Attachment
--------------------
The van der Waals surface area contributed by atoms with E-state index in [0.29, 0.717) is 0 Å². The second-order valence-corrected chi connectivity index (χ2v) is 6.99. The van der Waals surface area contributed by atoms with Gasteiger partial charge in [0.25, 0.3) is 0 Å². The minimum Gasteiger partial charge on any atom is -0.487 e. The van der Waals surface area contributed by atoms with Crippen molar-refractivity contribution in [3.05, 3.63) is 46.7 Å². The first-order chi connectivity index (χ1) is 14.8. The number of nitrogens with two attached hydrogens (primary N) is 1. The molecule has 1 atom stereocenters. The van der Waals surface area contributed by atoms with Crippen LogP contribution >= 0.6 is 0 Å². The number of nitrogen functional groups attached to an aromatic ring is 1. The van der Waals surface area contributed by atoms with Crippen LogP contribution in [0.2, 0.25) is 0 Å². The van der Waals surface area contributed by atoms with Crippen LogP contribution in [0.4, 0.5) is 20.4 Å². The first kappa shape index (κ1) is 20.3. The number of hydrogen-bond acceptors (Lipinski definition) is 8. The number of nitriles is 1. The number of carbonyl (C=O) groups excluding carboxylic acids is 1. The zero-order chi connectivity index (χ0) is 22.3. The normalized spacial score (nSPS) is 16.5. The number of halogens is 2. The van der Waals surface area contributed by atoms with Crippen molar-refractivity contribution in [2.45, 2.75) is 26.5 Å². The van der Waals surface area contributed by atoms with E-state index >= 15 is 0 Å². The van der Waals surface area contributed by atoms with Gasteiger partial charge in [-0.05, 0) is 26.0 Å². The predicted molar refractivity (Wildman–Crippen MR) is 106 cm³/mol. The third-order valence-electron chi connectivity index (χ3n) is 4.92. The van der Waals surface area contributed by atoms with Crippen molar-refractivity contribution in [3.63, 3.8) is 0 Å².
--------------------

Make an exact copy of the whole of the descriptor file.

The van der Waals surface area contributed by atoms with E-state index in [0.29, 0.717) is 0 Å². The second-order valence-corrected chi connectivity index (χ2v) is 6.99. The van der Waals surface area contributed by atoms with Gasteiger partial charge in [0.25, 0.3) is 0 Å². The minimum Gasteiger partial charge on any atom is -0.487 e. The van der Waals surface area contributed by atoms with Crippen molar-refractivity contribution in [3.05, 3.63) is 46.7 Å². The first-order chi connectivity index (χ1) is 14.8. The number of nitrogens with two attached hydrogens (primary N) is 1. The molecule has 1 atom stereocenters. The van der Waals surface area contributed by atoms with Crippen LogP contribution >= 0.6 is 0 Å². The number of nitrogen functional groups attached to an aromatic ring is 1. The van der Waals surface area contributed by atoms with Crippen LogP contribution in [0.2, 0.25) is 0 Å². The van der Waals surface area contributed by atoms with Crippen LogP contribution in [0.4, 0.5) is 20.4 Å². The first kappa shape index (κ1) is 20.3. The number of hydrogen-bond acceptors (Lipinski definition) is 8. The number of nitriles is 1. The number of carbonyl (C=O) groups excluding carboxylic acids is 1. The zero-order chi connectivity index (χ0) is 22.3. The normalized spacial score (nSPS) is 16.5. The number of halogens is 2. The van der Waals surface area contributed by atoms with Crippen molar-refractivity contribution in [2.45, 2.75) is 26.5 Å². The van der Waals surface area contributed by atoms with E-state index >= 15 is 0 Å². The van der Waals surface area contributed by atoms with Gasteiger partial charge in [-0.05, 0) is 26.0 Å². The predicted molar refractivity (Wildman–Crippen MR) is 106 cm³/mol. The third-order valence-electron chi connectivity index (χ3n) is 4.92. The van der Waals surface area contributed by atoms with Crippen molar-refractivity contribution in [3.63, 3.8) is 0 Å².